Additionally, rabbits’ nests may be destroyed by a variety of predators, including coyotes, crows, dogs, feral cats, foxes, hawks, minks, owls, snakes, skunks and weasels. Although most rabbits will not live longer than a year and losses to predators can be high at certain times of the year, rabbits produce many offspring and can maintain good populations if suitable habitat is available.
Cottontails are susceptible to a variety of diseases and parasites, some of which can be deadly. Diseases and parasites are common in most wild species and are generally insignificant, but hunters and cottontail enthusiasts should be aware of some of them. Though most cause the rabbit little harm, some are responsible for the needless waste of hundreds of pounds of rabbit meat each year.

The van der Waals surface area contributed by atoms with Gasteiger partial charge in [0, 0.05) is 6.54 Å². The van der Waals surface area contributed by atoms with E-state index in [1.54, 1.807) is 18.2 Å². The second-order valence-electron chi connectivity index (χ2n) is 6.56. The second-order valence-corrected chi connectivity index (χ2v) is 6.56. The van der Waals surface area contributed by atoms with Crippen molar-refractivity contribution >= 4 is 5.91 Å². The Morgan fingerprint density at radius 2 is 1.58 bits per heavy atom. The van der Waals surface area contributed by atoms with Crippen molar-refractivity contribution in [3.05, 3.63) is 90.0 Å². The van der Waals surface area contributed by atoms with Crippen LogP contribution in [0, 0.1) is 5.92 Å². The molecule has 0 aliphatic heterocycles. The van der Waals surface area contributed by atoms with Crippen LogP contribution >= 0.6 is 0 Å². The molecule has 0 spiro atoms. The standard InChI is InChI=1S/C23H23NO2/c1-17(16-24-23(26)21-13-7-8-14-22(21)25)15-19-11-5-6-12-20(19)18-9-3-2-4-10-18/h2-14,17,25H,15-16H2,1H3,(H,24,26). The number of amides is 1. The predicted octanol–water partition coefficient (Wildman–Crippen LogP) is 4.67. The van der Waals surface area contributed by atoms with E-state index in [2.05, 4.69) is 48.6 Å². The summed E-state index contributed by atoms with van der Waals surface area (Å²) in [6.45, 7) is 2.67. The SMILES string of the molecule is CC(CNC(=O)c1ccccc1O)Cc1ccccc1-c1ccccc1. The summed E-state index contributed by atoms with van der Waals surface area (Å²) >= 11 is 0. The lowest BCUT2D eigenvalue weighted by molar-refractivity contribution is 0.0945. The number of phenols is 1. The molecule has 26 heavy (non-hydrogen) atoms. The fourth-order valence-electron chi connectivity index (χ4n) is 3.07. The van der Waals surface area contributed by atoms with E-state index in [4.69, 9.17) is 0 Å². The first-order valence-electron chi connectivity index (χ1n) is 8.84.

Probably the best known or most obvious cottontail afflictions are wolves, warbles or bots. These terms are used to describe fly larvae that look like grubs and are found under the skin of infected rabbits, generally on the neck and chest. Wolves, as they are commonly called, are larval stages of certain fly species. The adult fly lays eggs on the hair of the rabbit. When the eggs hatch, the larvae bore into the skin. These larvae grow to about 1½ inches long, at which time they will emerge from the rabbit’s skin, fall to the ground, bore into the soil, pupate and later emerge as adult flies. These parasites are more abundant during warmer weather and are generally gone from infected rabbits by late fall or early winter. Rabbits rarely die from this infection, and the meat is edible if larvae are removed and the meat well cooked.
Fibroma disease, or rabbit horn, is a virus that causes black growths to form on the skin of cottontails. This warty-looking growth is normally confined to the skin and is usually removed along with the hide. Infected rabbits can be safely handled, cleaned and eaten. The virus is spread by ticks, mosquitos, biting flies and other biting insects.